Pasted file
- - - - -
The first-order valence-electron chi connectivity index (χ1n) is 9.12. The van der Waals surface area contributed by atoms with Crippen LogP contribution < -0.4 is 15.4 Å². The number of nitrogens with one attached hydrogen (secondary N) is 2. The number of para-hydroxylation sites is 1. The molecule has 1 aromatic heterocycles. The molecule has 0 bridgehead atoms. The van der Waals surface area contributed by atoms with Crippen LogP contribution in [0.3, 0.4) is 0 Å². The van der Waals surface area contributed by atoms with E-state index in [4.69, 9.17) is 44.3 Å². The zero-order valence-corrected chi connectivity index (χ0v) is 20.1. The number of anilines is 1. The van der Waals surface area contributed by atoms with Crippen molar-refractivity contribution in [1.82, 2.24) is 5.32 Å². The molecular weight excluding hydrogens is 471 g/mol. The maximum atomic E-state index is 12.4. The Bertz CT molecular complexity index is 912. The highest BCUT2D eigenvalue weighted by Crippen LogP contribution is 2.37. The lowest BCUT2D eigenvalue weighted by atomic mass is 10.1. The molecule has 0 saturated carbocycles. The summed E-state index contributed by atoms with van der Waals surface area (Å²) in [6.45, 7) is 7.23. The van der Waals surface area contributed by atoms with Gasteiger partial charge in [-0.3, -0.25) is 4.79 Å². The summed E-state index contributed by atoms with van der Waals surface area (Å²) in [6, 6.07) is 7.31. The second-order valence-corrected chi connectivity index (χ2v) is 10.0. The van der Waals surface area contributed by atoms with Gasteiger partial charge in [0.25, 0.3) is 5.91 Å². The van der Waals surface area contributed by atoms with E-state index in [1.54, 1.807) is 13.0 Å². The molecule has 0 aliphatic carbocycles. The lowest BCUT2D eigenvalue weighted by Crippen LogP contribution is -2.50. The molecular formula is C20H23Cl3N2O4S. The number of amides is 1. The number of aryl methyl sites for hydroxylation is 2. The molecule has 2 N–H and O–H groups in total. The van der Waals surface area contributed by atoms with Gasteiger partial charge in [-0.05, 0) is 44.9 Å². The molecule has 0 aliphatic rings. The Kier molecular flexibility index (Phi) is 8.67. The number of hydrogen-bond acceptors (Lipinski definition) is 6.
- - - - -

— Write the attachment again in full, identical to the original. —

The first-order valence-electron chi connectivity index (χ1n) is 9.12. The van der Waals surface area contributed by atoms with Crippen LogP contribution < -0.4 is 15.4 Å². The number of nitrogens with one attached hydrogen (secondary N) is 2. The number of para-hydroxylation sites is 1. The molecule has 1 aromatic heterocycles. The molecule has 0 bridgehead atoms. The van der Waals surface area contributed by atoms with Crippen LogP contribution in [0.3, 0.4) is 0 Å². The van der Waals surface area contributed by atoms with E-state index in [4.69, 9.17) is 44.3 Å². The zero-order valence-corrected chi connectivity index (χ0v) is 20.1. The number of anilines is 1. The van der Waals surface area contributed by atoms with Crippen molar-refractivity contribution in [1.82, 2.24) is 5.32 Å². The molecular weight excluding hydrogens is 471 g/mol. The maximum atomic E-state index is 12.4. The Bertz CT molecular complexity index is 912. The highest BCUT2D eigenvalue weighted by Crippen LogP contribution is 2.37. The lowest BCUT2D eigenvalue weighted by atomic mass is 10.1. The molecule has 0 saturated carbocycles. The summed E-state index contributed by atoms with van der Waals surface area (Å²) in [6.45, 7) is 7.23. The van der Waals surface area contributed by atoms with Gasteiger partial charge in [-0.3, -0.25) is 4.79 Å². The summed E-state index contributed by atoms with van der Waals surface area (Å²) in [6, 6.07) is 7.31. The second-order valence-corrected chi connectivity index (χ2v) is 10.0. The van der Waals surface area contributed by atoms with Gasteiger partial charge in [0.25, 0.3) is 5.91 Å². The van der Waals surface area contributed by atoms with E-state index in [1.54, 1.807) is 13.0 Å². The molecule has 0 aliphatic carbocycles. The lowest BCUT2D eigenvalue weighted by Crippen LogP contribution is -2.50. The molecular formula is C20H23Cl3N2O4S. The number of amides is 1. The number of aryl methyl sites for hydroxylation is 2. The molecule has 2 N–H and O–H groups in total. The van der Waals surface area contributed by atoms with Gasteiger partial charge in [-0.05, 0) is 44.9 Å². The molecule has 0 aliphatic rings. The Kier molecular flexibility index (Phi) is 8.67. The number of hydrogen-bond acceptors (Lipinski definition) is 6.